The only instruction she was given was that there were no stipulations. Trusting her voice to represent where America was in the early 1990s, Thomason told Angelou, “Whatever you’d like to say.”

“In all my work, what I try to say is that as human beings we are more alike than we are unalike,” she said. “It may be that Mr. Clinton asked me to write the inaugural poem because he understood that I am the kind of person who really does bring people together.”

At the time, Angelou was well established in the entertainment circle of performance and screenwriting. Her autobiography, I Know Why the Caged Bird Sings, along with her poetry, would mark her legacy. Quite poetically, Bill and Hilary Clinton bonded over I Know Why the Caged Bird Sings when they first met.

“I wanted a poem,” Bill Clinton said in the documentary, Maya Angelou: And Still I Rise. “Once I made that decision, I didn’t think of anybody else. She understood the time we were living in.” With Clinton’s campaign based on values of building community, creating opportunity, and demanding responsibility, and with Angelou’s devotion to activism and her overall emotional depth as a writer, the poem would capture the state of America.

“Oh, I felt pressured,” she told Winfrey. “But you see, what allows me to go on from darkness into darkness is a profound faith.” She asked her friends, family, and small babies for prayers. “I ask everybody to pray for me all the time,” she told The New York Times leading up to the reading on Jan. 20, 1993. “Pray. Pray. Pray. Just send me some good energies.”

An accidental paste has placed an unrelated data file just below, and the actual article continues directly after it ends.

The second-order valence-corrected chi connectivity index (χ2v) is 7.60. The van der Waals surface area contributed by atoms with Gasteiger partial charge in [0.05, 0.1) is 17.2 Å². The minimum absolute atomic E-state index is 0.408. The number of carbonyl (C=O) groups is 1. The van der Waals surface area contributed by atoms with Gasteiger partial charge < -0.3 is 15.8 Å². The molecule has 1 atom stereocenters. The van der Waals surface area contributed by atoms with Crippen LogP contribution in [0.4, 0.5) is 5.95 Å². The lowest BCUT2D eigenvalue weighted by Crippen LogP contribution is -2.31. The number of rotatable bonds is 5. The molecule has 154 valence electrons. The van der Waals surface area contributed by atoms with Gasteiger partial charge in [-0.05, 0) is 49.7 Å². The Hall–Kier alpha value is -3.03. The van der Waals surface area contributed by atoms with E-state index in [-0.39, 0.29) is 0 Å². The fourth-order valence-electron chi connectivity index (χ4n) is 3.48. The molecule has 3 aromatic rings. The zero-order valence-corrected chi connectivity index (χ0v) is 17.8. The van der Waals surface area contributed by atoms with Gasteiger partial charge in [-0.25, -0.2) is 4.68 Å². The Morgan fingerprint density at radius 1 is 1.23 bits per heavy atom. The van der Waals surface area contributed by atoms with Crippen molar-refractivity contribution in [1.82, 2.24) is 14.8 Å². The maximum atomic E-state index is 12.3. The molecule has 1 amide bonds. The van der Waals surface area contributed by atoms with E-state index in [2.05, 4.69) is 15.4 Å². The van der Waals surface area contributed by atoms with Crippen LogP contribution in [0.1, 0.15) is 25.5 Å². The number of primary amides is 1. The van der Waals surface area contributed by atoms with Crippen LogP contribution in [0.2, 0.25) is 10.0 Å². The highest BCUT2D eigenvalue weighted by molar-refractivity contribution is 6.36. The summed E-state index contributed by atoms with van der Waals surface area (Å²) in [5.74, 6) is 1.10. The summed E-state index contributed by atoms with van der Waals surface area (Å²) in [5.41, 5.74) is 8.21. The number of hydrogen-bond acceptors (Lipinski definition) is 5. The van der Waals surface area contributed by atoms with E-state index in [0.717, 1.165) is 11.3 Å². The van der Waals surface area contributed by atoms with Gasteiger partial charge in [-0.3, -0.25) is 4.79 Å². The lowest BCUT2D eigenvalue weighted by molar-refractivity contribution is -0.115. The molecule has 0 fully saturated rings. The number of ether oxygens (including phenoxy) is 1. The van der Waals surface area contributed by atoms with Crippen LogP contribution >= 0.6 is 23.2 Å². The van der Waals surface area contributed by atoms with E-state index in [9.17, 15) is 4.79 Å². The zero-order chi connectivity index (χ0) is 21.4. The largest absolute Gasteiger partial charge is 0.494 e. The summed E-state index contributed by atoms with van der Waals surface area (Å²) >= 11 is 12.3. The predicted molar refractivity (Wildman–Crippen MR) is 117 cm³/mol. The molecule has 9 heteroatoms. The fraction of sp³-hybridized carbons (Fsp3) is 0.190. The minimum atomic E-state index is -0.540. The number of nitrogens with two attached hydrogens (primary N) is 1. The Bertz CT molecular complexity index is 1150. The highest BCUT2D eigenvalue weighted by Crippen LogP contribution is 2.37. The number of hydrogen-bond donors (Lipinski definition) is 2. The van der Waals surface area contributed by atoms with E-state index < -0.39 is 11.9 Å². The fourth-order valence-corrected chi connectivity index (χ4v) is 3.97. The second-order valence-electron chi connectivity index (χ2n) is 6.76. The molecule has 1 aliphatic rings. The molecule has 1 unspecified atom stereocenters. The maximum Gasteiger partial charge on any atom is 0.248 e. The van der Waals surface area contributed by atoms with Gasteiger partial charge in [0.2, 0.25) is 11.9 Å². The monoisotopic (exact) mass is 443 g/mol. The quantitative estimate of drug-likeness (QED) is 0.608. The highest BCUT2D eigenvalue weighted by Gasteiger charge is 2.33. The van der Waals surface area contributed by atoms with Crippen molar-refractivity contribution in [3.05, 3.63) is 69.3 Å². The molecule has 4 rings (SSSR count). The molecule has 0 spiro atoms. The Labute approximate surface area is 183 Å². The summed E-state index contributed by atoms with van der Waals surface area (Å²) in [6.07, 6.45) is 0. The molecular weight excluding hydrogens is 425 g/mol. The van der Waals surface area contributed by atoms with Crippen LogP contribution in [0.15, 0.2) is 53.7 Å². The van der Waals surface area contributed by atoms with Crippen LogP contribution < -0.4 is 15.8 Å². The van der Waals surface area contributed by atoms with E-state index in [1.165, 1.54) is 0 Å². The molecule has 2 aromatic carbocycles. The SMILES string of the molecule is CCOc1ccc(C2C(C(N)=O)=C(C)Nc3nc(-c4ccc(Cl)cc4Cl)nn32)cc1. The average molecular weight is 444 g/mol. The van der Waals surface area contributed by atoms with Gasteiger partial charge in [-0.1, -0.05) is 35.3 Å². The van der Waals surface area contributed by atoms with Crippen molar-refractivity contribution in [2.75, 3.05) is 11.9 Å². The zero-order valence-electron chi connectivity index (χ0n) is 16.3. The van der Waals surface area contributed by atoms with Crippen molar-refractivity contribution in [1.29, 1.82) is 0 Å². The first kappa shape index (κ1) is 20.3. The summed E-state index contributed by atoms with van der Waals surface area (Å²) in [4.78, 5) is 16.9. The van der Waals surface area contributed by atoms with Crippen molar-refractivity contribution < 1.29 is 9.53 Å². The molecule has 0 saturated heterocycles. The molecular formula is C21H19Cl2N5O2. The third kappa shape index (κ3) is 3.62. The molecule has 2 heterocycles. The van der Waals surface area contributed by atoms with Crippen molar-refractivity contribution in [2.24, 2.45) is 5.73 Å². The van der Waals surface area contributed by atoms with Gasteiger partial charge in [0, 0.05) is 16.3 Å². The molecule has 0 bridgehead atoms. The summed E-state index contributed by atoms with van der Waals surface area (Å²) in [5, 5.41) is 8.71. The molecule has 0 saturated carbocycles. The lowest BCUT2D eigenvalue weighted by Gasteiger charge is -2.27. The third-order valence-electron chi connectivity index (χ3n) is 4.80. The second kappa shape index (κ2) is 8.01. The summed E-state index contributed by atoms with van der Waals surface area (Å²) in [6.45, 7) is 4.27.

For performance nerves to fully form, she first needed a poem. “I had to wait until it could get all into the marrow of my bones and into my fingernails, into my hair follicles, and when I finally understood what I had to do, then I started writing.” 

As per Angelou’s usual writing habit, she got a hotel room with a legal writing pad, a bottle of sherry, a deck of cards to play solitaire, Roget’s Thesaurus, and the Bible. “I went to it every morning," Angelou said. "And I sat there and wrote about my country, about my own people, African-Americans. I wrote about Irish. I wrote about Italians. I wrote about Jews. I wrote about Anglo-Sax--I wrote about all--Asians--all of us. I just wrote pages.”

Then time came to reduce the pages of consciousness into just short of four pages of stanzas, forming a poem titled, "On the Pulse of Morning." It's first lines read:

“A Rock, A River, A Tree
Hosts to species long since departed"

Angelou’s three symbols of nature, the rock, tree, and river, came from “three elements of Genius in African-American literature and canon of art.” The first, a rock came from the 19th century spiritual, "There’s No Hiding Place Down Here." Its lyrics read: “Oh, I went to the rock to hide my face, rock cried out no hiding place.”

The river came from "Deep River," popularized by Henry Burleigh. Angelou's grandmother’s favorite song, "I Shall Not Be Moved," inspired the symbol of the tree. The singer sings that he is “like a tree planted by the waters.”

On Jan. 20, 1993, Angelou wore all black with a red bow pinned to her coat. Her voice echoed on the West Front of the U.S. Capitol. “The minute she started talking you could just feel change rolling across the crowd and everybody started listening,” recalled Clinton.

With tears in her eyes she ended with, “Goodmorning.” Clinton stood up, clapped then wrapped her in his arms.


Edith Wharton’s anthropological coup d’œil into the Gilded Age starts at The Mount

By Christine Kingery

Edith Wharton is most known for her novels The Age of InnocenceThe House of Mirth, and the novella Ethan Fromme. Although less known by the average reader, one of her most influential works is The Decoration of Houses, a book she co-wrote with architect Ogden Codman in 1897. Furthermore, her true chef d’œuvre was her home, named The Mount in Lenox, Mass., which Wharton carefully designed with Codman, drawing upon the methods outlined years earlier in The Decoration of Houses.